A housing complex in Melrose has emerged as a new home for dozens of tenants displaced by January’s deadly Bronx fire. At least 45 households have so far signed leases at the building, and another 44 are expected to soon. Among the new residents: Mark Smith, who says he lost all his possessions in the Twin Parks blaze.

Adi Talwar

Mark Smith unlocking his apartment for the first time after signing a lease on March 14, 2022.

Two months after losing everything in a fire that killed 17 of his neighbors, Mark Smith finally had reason to smile on a sunny Monday morning earlier this month.

Smith, keys in hand, had just signed a one-year lease on a seventh-floor apartment in La Central, a new housing complex near the bustling Hub commercial sector in Melrose. His unit has a dishwasher and a view of the 2 and 5 trains as they emerge above ground and turn onto elevated tracks along Westchester Avenue.

There’s also a functioning radiator and a built-in sprinkler system. The front door closes automatically. “I’m feeling alright now,” said Smith, as he walked the building hallways. “I’m getting a place.”

The lease signing marked a significant change in fortune for Smith, who had been living in what he called “slum” conditions at the Twin Parks North West high-rise—flooding, mold, vermin—before the Jan. 9 fire there forced him into a Webster Avenue hotel (The property owners say they never received a complaint from Smith about those problems).

Smith had spent the past five years on the third-floor of Twin Parks, a few doors down from where a space heater ignited, pumping smoke through a faulty door and into the rest of the 19-story tower. He said he probably would have succumbed to smoke inhalation inside his apartment if he were at home. “I probably would be dead,” he said. “Or I would have had to bust my windows and jump out.”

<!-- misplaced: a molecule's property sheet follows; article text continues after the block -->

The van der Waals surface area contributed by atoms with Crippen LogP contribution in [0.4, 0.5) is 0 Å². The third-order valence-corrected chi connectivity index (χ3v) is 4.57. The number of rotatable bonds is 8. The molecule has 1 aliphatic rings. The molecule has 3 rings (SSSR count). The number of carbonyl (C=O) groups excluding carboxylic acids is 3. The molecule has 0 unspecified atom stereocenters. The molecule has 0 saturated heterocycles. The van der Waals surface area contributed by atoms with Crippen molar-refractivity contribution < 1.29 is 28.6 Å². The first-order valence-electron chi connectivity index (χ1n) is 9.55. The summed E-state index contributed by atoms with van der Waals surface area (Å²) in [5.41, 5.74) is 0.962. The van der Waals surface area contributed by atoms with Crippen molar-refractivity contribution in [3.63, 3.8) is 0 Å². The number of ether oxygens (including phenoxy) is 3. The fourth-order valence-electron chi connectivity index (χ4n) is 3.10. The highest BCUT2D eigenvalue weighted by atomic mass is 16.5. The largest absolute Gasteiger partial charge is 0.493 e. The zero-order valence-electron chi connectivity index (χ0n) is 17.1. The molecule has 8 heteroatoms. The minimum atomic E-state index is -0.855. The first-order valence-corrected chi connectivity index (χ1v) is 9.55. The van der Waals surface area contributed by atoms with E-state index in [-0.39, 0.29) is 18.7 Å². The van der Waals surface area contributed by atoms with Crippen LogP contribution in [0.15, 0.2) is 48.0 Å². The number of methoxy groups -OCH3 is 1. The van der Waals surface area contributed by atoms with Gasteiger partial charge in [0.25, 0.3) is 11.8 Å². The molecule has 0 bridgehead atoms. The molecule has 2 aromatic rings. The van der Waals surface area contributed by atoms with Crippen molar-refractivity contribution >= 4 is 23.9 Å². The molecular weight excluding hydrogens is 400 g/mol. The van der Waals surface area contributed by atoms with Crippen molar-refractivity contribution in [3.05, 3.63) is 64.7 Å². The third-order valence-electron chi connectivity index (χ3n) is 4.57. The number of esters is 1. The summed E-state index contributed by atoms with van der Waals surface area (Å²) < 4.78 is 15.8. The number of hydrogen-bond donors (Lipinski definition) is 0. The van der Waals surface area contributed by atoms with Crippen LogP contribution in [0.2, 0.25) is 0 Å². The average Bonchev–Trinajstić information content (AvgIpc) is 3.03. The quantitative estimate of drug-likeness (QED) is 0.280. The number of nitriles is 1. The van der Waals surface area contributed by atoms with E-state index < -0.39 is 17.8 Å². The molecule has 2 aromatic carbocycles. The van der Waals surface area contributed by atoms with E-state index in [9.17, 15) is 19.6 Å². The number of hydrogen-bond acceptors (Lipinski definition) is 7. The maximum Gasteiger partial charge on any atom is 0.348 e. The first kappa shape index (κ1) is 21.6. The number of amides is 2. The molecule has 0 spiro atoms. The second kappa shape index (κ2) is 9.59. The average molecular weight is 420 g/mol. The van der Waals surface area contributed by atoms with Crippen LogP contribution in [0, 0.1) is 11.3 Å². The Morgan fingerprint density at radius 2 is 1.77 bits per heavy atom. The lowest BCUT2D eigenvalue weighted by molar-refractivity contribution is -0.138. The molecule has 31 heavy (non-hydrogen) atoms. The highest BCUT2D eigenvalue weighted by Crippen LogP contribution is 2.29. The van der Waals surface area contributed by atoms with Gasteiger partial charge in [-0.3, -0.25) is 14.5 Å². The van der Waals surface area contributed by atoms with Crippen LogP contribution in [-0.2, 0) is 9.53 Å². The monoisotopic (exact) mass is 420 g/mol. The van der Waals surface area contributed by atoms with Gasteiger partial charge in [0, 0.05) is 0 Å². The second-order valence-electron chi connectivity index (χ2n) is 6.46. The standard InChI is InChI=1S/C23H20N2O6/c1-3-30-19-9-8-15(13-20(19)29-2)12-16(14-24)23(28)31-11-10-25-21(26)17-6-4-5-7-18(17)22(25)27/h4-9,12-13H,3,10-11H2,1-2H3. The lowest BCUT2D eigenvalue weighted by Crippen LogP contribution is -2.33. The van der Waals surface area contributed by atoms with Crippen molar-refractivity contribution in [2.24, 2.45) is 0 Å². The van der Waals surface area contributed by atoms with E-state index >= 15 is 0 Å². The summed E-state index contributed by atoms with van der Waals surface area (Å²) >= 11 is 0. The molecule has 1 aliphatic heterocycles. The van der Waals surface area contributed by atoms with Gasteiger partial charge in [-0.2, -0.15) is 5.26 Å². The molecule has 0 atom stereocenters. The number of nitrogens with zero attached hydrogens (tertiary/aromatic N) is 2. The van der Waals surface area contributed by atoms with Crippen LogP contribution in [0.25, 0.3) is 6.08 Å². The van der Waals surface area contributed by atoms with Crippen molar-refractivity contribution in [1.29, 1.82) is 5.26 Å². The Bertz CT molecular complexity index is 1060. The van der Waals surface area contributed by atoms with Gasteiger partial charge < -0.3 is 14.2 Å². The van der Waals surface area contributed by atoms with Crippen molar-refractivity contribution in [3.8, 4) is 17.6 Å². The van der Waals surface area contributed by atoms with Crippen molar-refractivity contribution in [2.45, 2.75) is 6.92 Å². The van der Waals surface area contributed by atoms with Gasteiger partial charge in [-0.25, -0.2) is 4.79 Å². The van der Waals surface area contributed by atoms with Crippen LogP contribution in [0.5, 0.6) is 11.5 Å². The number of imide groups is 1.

Instead, he ended up homeless without a single photograph, vital document or extra piece of clothing left. He said he had yet to receive a dime from a $4 million fund established in the wake of the tragic fire and did not seek a portion of the $1 million raised by the Gambian Youth Organization, a local nonprofit, though he did get some cash assistance from the Muslim Community Network and the Twin Parks ownership group. He also had support from Legal Aid’s Bronx Office. His attorney Maureen Stutzman, who assisted him in a previous housing court case, accompanied him to the lease signing March 14.

In the weeks since the fire, La Central has emerged as a hub for those displaced by the blaze. At least 45 households have so far signed leases at the 496-unit complex, according to the Mayor’s Office and a spokesperson for building owners Bronx Park Phase III Preservation, a trio of investment firms made up of Camber Property Group, LIHC Investment Group and Belveron Partners. Another 44 families and individuals are set to move in following negotiations between the Twin Parks landlords, city officials and the consortium of developers that own La Central, a group that includes The Hudson Companies, BRP Companies and the firm ELH-TKC. The five-building complex also includes a supportive housing residence run by the organization Breaking Ground that opened in 2019.

The city and the La Central landlords postponed an affordable housing lottery for the complex to allow Twin Parks tenants to move into the open units, building management said. The apartments, constructed with 421a tax abatements, have been sitting vacant since their completion in June 2021, reflecting the lengthy lease-up process for affordable units in the city’s Housing Connect lottery.

That was fine by Smith. Atop the 11th-floor roof deck, he pointed out the healthcare facility where his girlfriend works and looked out on the Manhattan skyline, partially obscured by a Yankees flag flapping on a building across the street.